We have developed five principles that we believe should underpin open banking and ultimately be used to judge its success. Following our principle should also help overcome the barriers to adoption. Consumers can be stubborn and can hold a grudge, which means there’s only one chance to get opening banking right, let’s not waste it.
1. Healthy relationships
Open banking requires a healthy relationship between the banks, third-party services providers and other organisations that offer specific services to customers. A healthy relationship is not an easy thing to achieve, particularly when one side, in this case, the banks, holds the balance of power. They have the customers, the brand and perhaps most importantly, the trust. People might talk about their contempt for bankers but pretty much everyone interacts with them in a meaningful way on a daily basis. And most of the time, the banks work: their ATMs dispense cash, their bank cards make payments, their branches are staffed (when open) and their apps and online banking services provide 24/7 access to your money. Why would you trust a new kid on the block to provide any aspect of banking if the old timer does it well? Good point, which is why the banks have to collaborate, endorse, support and have an overall healthy relationship with the new providers. It’s the only way that new innovations and user experiences will come to market, and the start-ups that are creating them survive.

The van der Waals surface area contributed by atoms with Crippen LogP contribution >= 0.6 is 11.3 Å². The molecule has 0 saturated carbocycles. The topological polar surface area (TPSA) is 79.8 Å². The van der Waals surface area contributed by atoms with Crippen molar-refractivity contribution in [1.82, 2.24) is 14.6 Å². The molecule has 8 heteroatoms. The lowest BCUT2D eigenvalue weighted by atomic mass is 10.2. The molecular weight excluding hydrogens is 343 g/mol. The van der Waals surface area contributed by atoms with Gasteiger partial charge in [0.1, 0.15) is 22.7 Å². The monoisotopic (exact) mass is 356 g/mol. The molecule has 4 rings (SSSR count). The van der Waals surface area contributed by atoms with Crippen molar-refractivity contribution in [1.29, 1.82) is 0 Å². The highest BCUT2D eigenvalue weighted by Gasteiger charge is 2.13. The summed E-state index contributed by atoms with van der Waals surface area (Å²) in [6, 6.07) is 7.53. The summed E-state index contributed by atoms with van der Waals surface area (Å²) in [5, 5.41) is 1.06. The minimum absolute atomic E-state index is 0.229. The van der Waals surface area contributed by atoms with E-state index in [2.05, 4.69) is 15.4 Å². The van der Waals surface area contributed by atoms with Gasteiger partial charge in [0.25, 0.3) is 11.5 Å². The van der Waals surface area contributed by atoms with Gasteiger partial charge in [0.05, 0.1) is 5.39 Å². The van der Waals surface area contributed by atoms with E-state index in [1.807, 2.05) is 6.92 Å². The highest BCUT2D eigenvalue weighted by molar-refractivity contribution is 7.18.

2. A framework for ethical use of personal data
Open banking is all about data. Users consent to their data being accessed by a third party, who in return, offers services or products tailored to their circumstances. The ethical access, use and sharing of data is therefore critical to the success of open banking and open finance ecosystems. The collection of data is a controversial topic and one that can result in the consumer’s data being used beyond its initial purpose. To address this, clear communication about the nature of consent, the impact it will have on people’s lives, and how to withdraw it should be a minimum requirement. Industry and regulators must work together to develop an easy to access system of redress that is matched with serious penalties for companies that abuse consent or mismanage the collection of data.